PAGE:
Apps & Software

App of the week: Halide

Written by techgoth

You might ask why anyone needs another camera app. After all, the one Apple welds to your iPhone is perfectly good. Halide’s answer surrounds focus – not only in a literal sense, with its clever focus controls, but also in how it’s very deliberate about what is and isn’t included in terms of features.

Of late, many camera apps want to be all things to all people – even Apple’s juggles various shot types and video. But others bolt on editors and stickers, and so many features for shooting that they – as Halide’s creator says – look like an airplane cockpit.

By contrast, Halide wants to marry the elegance Apple is known for with a more thoughtful kind of iPhone photography.

SENSE OF FOCUS

It therefore follows that there are no modes in Halide. There’s no HDR, no video, and no square cropping for Instagram. (There’s also no burst shot mode nor a timer, which may be a couple of steps too far for some photographers.) What you instead get is a camera that encourages you to think a little more about whatever you’re shooting.

Halide defaults to ‘smart auto’ shooting, but gestural controls make it simple to adjust exposure (vertical swipe) and focus (horizontal swipe on the strip by the shutter). A tap of a virtual button toggles focus peaking, an overlay that in real-time highlights in red the areas of the photo with the sharpest contrast.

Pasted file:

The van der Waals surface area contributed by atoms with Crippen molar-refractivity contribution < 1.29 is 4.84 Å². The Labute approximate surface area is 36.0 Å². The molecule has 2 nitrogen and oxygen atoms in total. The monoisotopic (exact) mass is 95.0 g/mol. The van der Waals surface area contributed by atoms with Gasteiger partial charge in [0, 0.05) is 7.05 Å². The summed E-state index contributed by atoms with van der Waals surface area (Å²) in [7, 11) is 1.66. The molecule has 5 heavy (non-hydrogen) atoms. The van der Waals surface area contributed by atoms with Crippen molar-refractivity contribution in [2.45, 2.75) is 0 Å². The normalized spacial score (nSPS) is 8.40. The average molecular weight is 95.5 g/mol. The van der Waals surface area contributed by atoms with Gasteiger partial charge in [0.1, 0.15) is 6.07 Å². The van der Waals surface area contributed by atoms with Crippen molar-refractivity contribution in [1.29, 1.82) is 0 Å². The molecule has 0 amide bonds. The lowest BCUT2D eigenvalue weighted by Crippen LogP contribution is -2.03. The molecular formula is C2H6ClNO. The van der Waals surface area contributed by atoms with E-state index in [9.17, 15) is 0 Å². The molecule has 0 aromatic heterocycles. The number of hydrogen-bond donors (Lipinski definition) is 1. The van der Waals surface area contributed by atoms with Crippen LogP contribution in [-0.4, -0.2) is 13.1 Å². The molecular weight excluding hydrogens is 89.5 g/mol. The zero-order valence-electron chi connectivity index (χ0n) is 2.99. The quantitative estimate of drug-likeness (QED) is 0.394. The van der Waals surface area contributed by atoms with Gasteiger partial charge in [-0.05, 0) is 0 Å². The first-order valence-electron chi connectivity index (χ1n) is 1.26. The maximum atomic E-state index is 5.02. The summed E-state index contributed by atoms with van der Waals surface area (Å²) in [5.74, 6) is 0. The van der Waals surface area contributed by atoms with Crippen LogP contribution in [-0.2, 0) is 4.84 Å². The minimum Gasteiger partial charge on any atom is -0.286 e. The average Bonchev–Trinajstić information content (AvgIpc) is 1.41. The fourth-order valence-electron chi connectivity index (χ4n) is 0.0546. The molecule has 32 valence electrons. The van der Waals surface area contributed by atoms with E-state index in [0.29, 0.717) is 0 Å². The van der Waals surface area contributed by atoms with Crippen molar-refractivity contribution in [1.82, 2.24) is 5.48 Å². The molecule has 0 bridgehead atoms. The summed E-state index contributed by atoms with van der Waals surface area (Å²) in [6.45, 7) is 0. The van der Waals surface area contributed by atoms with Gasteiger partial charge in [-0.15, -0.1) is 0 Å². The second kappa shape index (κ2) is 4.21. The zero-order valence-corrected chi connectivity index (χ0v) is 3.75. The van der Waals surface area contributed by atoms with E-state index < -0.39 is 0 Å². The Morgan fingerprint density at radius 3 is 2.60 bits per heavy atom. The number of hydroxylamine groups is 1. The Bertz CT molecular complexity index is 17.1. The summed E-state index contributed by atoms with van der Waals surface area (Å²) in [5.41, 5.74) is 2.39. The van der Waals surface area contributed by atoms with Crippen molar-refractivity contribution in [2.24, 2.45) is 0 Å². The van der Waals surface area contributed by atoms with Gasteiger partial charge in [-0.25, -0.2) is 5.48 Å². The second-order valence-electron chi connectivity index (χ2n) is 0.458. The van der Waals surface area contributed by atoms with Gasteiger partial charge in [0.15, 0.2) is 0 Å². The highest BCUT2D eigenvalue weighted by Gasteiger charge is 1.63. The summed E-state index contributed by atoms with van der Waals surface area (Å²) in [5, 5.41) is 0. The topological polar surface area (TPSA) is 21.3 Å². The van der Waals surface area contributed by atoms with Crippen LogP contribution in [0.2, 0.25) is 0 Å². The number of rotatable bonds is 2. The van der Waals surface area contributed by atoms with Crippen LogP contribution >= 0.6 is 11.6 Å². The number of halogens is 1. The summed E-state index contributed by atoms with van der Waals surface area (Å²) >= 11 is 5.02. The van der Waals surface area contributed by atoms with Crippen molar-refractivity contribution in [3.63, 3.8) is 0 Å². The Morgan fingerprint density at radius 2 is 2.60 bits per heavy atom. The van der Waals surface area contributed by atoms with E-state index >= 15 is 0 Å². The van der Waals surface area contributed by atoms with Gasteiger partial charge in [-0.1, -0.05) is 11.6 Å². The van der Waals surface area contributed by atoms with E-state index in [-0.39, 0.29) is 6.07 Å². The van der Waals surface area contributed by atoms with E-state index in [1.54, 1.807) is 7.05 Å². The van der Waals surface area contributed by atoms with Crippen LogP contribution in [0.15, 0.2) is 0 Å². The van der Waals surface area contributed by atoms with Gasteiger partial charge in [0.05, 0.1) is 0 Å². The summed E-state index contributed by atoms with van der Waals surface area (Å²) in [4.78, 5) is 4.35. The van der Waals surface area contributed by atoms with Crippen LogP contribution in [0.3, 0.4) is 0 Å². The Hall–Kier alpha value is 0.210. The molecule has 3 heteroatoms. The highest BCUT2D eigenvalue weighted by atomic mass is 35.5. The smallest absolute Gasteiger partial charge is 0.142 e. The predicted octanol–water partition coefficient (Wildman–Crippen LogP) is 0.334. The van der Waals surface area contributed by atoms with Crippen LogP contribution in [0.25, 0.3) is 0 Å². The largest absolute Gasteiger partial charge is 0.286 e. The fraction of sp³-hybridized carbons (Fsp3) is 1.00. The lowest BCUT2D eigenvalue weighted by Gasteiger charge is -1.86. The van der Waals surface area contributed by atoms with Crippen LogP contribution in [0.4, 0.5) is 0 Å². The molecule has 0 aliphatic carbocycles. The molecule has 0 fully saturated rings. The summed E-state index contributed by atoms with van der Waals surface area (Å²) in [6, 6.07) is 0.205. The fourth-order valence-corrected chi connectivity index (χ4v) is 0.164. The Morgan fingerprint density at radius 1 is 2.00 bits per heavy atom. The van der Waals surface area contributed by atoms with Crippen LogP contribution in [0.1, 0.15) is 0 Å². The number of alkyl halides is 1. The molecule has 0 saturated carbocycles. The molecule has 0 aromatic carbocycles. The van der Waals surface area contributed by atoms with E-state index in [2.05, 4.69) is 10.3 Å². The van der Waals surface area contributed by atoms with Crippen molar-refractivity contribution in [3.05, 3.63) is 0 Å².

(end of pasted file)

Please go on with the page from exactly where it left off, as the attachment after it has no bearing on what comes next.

The grid overlay is similarly restrained but helpful. You get your rule of thirds, but the middle rectangle subtly turns yellow when perfectly aligned. In short, Halide feels good to use – intuitive and tasteful – and the gestures quickly infuse themselves into muscle memory.

FLAWED BEAUTY

The more tactile aspects of the Halide experience attempt to extend into photo review, but the app’s tripped up slightly by iOS itself. The inspiration is clearly Tinder, with you swiping one way to flag a photo as a favourite and in the other direction to bin it. But flow is interrupted with a confirmation dialog for each deletion attempt.

Another slight flaw is the actions bar. ISO and white balance lurk within, but are a bit fiddly to access. Also, getting at further actions requires a drag from the top of the screen, which can accidentally trigger Today View. (You can alternatively leave the bar on at all times, but that clutters the display.) A compromise for the latter issue is at least provided in you being able to have two favourite action buttons on-screen at all times.

Really, though, these are minor quibbles, because Halide broadly succeeds in what it sets out to achieve. It comes across like a premium app – a labour of love. And it highlights that a successful app isn’t about bolting on every conceivable feature, nor about pure functionality; instead, it’s about the manner which it is used and how it feels.

Halide is available for iPhone.


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